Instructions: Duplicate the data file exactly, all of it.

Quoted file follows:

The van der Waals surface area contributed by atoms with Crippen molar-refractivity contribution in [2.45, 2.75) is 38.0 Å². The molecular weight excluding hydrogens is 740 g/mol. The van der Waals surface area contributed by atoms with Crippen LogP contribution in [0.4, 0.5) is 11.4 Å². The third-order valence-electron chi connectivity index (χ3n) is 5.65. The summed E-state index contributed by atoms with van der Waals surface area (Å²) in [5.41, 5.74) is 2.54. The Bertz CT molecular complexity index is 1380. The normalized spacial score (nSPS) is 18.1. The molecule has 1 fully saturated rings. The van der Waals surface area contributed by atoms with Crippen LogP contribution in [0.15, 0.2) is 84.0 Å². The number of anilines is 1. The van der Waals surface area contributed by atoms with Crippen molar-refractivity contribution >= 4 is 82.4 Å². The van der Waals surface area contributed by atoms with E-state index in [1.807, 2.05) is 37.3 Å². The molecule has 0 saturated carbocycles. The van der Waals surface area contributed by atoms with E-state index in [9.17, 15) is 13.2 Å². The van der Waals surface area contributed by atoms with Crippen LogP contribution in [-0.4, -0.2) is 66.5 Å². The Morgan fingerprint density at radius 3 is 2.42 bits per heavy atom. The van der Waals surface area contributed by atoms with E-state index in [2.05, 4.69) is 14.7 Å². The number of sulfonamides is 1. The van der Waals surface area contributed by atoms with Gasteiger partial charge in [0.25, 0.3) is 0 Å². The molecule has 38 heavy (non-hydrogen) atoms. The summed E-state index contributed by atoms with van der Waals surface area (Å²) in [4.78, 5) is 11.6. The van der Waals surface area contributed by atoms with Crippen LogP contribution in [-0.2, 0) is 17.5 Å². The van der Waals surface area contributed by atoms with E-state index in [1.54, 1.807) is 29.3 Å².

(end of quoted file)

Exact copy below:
The van der Waals surface area contributed by atoms with Crippen molar-refractivity contribution in [2.45, 2.75) is 38.0 Å². The molecular weight excluding hydrogens is 740 g/mol. The van der Waals surface area contributed by atoms with Crippen LogP contribution in [0.4, 0.5) is 11.4 Å². The third-order valence-electron chi connectivity index (χ3n) is 5.65. The summed E-state index contributed by atoms with van der Waals surface area (Å²) in [5.41, 5.74) is 2.54. The Bertz CT molecular complexity index is 1380. The normalized spacial score (nSPS) is 18.1. The molecule has 1 fully saturated rings. The van der Waals surface area contributed by atoms with Crippen LogP contribution in [0.15, 0.2) is 84.0 Å². The number of anilines is 1. The van der Waals surface area contributed by atoms with Crippen molar-refractivity contribution >= 4 is 82.4 Å². The van der Waals surface area contributed by atoms with E-state index in [1.807, 2.05) is 37.3 Å². The molecule has 0 saturated carbocycles. The van der Waals surface area contributed by atoms with E-state index in [9.17, 15) is 13.2 Å². The van der Waals surface area contributed by atoms with Crippen LogP contribution in [-0.4, -0.2) is 66.5 Å². The Morgan fingerprint density at radius 3 is 2.42 bits per heavy atom. The van der Waals surface area contributed by atoms with E-state index in [2.05, 4.69) is 14.7 Å². The number of sulfonamides is 1. The van der Waals surface area contributed by atoms with Gasteiger partial charge in [0.25, 0.3) is 0 Å². The molecule has 38 heavy (non-hydrogen) atoms. The summed E-state index contributed by atoms with van der Waals surface area (Å²) in [4.78, 5) is 11.6. The van der Waals surface area contributed by atoms with Crippen LogP contribution in [-0.2, 0) is 17.5 Å². The van der Waals surface area contributed by atoms with E-state index in [1.54, 1.807) is 29.3 Å².